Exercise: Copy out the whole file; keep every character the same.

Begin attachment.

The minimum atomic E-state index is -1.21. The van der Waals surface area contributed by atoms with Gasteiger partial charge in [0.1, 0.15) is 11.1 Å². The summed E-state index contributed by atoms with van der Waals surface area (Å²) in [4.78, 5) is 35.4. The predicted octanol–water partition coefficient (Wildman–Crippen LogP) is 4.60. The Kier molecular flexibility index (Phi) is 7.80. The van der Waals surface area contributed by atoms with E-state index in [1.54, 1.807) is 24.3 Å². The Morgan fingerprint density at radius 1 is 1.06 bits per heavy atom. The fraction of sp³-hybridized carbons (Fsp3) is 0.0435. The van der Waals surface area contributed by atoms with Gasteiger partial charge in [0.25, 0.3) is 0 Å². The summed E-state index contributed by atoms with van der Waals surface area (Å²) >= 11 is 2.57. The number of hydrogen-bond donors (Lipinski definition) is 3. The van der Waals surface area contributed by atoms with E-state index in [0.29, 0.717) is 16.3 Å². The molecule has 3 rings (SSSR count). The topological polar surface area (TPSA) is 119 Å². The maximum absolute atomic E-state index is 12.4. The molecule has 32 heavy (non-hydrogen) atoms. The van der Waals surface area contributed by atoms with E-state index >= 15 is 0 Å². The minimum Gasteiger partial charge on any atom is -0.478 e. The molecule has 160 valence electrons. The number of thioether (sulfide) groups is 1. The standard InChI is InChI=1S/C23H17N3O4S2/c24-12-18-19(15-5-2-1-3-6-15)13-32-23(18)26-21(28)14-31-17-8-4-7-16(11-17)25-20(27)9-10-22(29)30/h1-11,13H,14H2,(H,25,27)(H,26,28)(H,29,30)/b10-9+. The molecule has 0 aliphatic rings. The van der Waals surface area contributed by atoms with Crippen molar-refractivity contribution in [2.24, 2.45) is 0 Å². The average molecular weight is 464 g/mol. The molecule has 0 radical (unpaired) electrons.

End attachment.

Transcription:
The minimum atomic E-state index is -1.21. The van der Waals surface area contributed by atoms with Gasteiger partial charge in [0.1, 0.15) is 11.1 Å². The summed E-state index contributed by atoms with van der Waals surface area (Å²) in [4.78, 5) is 35.4. The predicted octanol–water partition coefficient (Wildman–Crippen LogP) is 4.60. The Kier molecular flexibility index (Phi) is 7.80. The van der Waals surface area contributed by atoms with E-state index in [1.54, 1.807) is 24.3 Å². The Morgan fingerprint density at radius 1 is 1.06 bits per heavy atom. The fraction of sp³-hybridized carbons (Fsp3) is 0.0435. The van der Waals surface area contributed by atoms with Gasteiger partial charge in [0.25, 0.3) is 0 Å². The summed E-state index contributed by atoms with van der Waals surface area (Å²) >= 11 is 2.57. The number of hydrogen-bond donors (Lipinski definition) is 3. The van der Waals surface area contributed by atoms with E-state index in [0.29, 0.717) is 16.3 Å². The molecule has 3 rings (SSSR count). The topological polar surface area (TPSA) is 119 Å². The maximum absolute atomic E-state index is 12.4. The molecule has 32 heavy (non-hydrogen) atoms. The van der Waals surface area contributed by atoms with E-state index >= 15 is 0 Å². The minimum Gasteiger partial charge on any atom is -0.478 e. The molecule has 160 valence electrons. The number of thioether (sulfide) groups is 1. The standard InChI is InChI=1S/C23H17N3O4S2/c24-12-18-19(15-5-2-1-3-6-15)13-32-23(18)26-21(28)14-31-17-8-4-7-16(11-17)25-20(27)9-10-22(29)30/h1-11,13H,14H2,(H,25,27)(H,26,28)(H,29,30)/b10-9+. The molecule has 0 aliphatic rings. The van der Waals surface area contributed by atoms with Crippen molar-refractivity contribution in [2.24, 2.45) is 0 Å². The average molecular weight is 464 g/mol. The molecule has 0 radical (unpaired) electrons.